In this guest post for Expat Bookshop, Barbara Bruhwiler, author of Expat-Living.info Guide to Johannesburg, talks about road safety in South Africa.

Getting behind the steering wheel of your rental car is a short procedure these days. You arrive at the counter of the car rental company, hand over your credit card, get a car key in return, and sign a few documents. And off you go.

In South Africa, I would recommend you get to know you rental car a bit before you press the accelerator pedal. The thing is you might find yourself in a situation of needing the spare wheel at some point in time, and the jack and the other tools for changing a tyre. And as they are usually cleverly hidden by a nerd automobile engineer, it may be a good thing to ask the rental company staff where they are tucked away.

I can talk from considerable experience in this matter because in the first years we lived in South Africa, we managed to get a puncture fairly regularly when we travelled. The culprit for it was almost always a pothole. These are like mushrooms: in the rainy season, they appear, to join the ones from last year and the years before. And like mushrooms they are juicy. Some of them can double up as a warthog’s bathtub.

Another thing you need to know about potholes is that they often lurk in the shade. Which makes them difficult to see in sunny South Africa because your eyes have yet to adjust from the blinding sunlight. And then it’s too late, boom, you hit one.

Thankfully there is a trick how to avoid potholes: When you’re on a road you don’t know, it is beneficial to drive a bit more slowly and try to look far enough ahead. But better even is to follow a local driver who will most probably know where to swerve or go slow.

But potholes are not the only ones responsible for punctures in South Africa. There is also quite a bit of dirt on the roads: bits of wire, old screws and nails, as well as pebbles and little pieces of rock that have been swept onto the street by the heavy rains. It is not always easy to understand why, in my opinion, but these screws and nails tend to end up in your tyre instead of being squashed flatly into the ground when you drive over them. The good thing about them is they only cause a slow puncture, giving you time to fix the problem before you have to haul out your jack and spare wheel. Help for this kind of situation is easy to find: pull into the next petrol station, where the attendants are more than happy to squash a piece of rubber into the hole and pump up your tyre again. If you pay them something between 50 and 100 Rand you will leave them smiling and you’re good to go again. And hopefully, you’ll also be smiling behind your steering wheel, because it may as well have been the first time in your life that you had a car problem fixed for less than 10 US Dollars.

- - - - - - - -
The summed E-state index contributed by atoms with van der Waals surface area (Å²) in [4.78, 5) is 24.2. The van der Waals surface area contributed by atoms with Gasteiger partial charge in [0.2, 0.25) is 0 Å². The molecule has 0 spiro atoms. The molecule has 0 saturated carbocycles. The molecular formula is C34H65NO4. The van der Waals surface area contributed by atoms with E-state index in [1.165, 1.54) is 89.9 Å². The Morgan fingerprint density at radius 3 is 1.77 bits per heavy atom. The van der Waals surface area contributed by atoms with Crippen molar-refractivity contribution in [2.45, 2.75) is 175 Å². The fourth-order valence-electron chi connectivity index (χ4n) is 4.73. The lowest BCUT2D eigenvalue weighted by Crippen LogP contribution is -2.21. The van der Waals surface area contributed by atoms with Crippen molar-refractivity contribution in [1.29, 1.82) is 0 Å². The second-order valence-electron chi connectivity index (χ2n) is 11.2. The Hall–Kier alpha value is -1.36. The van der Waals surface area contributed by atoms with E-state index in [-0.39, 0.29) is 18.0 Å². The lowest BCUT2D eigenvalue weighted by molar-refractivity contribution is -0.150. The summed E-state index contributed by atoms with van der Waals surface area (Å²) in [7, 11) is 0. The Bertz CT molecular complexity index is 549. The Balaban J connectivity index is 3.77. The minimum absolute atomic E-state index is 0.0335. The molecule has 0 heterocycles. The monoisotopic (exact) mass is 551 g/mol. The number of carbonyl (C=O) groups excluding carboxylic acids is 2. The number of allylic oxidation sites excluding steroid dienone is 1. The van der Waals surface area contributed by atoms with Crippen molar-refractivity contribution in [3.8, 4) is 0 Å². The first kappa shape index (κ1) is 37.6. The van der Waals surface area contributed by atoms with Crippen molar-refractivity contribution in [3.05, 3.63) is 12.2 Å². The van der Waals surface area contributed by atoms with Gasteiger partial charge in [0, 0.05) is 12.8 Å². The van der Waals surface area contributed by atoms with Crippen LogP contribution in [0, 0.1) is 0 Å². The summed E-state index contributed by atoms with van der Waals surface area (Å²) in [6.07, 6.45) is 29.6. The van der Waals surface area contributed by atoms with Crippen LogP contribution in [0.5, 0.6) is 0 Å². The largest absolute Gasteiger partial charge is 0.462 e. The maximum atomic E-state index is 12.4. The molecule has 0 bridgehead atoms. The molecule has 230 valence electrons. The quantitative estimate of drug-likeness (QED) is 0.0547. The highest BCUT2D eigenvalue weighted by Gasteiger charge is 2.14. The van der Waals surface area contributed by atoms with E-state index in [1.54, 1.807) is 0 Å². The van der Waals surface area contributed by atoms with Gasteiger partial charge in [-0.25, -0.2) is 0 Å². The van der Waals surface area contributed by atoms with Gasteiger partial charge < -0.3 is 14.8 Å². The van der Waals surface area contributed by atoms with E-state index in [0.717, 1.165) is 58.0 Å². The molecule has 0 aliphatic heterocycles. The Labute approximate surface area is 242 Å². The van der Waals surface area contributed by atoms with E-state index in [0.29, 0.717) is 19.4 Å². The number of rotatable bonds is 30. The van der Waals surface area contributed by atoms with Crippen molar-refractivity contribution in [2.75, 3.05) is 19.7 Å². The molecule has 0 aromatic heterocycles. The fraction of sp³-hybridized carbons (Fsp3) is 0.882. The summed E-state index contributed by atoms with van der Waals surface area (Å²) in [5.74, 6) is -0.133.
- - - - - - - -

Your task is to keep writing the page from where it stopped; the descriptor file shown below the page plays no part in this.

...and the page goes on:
Barbara Bruhwiler lives in Johannesburg with her husband and two children. She is an internationally successful author of five books. One of them is the Expat-Living.info Guide to Johannesburg, a handy reference guide full of practical, useful information and advice for expats moving to or living in Johannesburg. www.expat-living.info/guides/expat-living-in-johannesburg

Read more about Expat-Living.info Johannesburg here.

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